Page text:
Geoffrey Piers Henry Dutton, writer: born Anlaby, South Australia 2 August 1922; AO 1976; married 1944 Ninette Trott (two sons, one daughter; marriage dissolved 1985), 1985 Robin Lucas; died Canberra 17 September 1998.

Arts and Entertainment
Call The Midwife: Miranda Hart as Chummy

tv Jenny Lee may have left, but Miranda Hart and the rest of the midwives deliver the goods

Arts and Entertainment
Legendary blues and rock singer Joe Cocker has died of lung cancer, his management team as confirmed. He was 70
music The singer has died aged 70
Arts and Entertainment
Maisie Williams looks concerned as Arya Stark
tv
Arts and Entertainment
photography Incredible images show London's skyline from its highest points
Arts and Entertainment
'Silent Night' last topped Classic FM's favourite Christmas carol poll in 2002
classical
PROMOTED VIDEO
Arts and Entertainment
Rhys says: 'I'm not playing it for laughs, but I have learnt that if you fall over on stage, people can enjoy that as much as an amazing guitar solo'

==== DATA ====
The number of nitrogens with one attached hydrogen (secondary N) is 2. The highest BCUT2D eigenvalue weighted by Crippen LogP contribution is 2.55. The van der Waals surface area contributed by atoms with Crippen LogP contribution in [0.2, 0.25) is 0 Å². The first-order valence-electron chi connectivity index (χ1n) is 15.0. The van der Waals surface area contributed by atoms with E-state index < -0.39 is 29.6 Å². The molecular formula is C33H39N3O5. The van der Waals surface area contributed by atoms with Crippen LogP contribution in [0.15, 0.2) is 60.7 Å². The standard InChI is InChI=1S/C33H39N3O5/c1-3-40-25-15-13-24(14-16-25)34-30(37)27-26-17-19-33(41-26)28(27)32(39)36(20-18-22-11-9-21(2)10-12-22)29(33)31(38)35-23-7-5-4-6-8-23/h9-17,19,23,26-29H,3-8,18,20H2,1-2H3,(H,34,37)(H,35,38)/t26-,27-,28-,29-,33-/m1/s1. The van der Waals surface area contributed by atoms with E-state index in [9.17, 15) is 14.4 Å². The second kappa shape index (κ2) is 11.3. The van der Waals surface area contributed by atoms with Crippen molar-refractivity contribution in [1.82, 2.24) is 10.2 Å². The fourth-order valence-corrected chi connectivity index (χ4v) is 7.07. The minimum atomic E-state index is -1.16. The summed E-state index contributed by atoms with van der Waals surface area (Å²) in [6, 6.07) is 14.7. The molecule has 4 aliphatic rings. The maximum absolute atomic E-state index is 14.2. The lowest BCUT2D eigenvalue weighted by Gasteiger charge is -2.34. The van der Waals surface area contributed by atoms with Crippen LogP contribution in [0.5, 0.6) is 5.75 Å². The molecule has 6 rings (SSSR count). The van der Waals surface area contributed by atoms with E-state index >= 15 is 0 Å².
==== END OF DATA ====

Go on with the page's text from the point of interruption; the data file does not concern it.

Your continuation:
musicGruff Rhys on his rock odyssey, and the trouble with independence
Arts and Entertainment
Krysia and Daniel (Hand out press photograph provided by Sally Richardson)
How do today's composers answer the challenge of the classical giant?
Have you tried new the Independent Digital Edition apps?
Arts and Entertainment

ebooksNow available in paperback
Arts and Entertainment

ebooks
News
Shenaz Treasurywala
film
News
tv
Arts and Entertainment
Jason Watkins as Christopher Jefferies
tv
Arts and Entertainment
Star Wars Director JJ Abrams: key character's names have been revealed
film
Arts and Entertainment
Pharrell Williams won two BBC Music Awards for Best Song and International Artist
music
Arts and Entertainment
Mark, Katie and Sanjay in The Apprentice boardroom
TV
Arts and Entertainment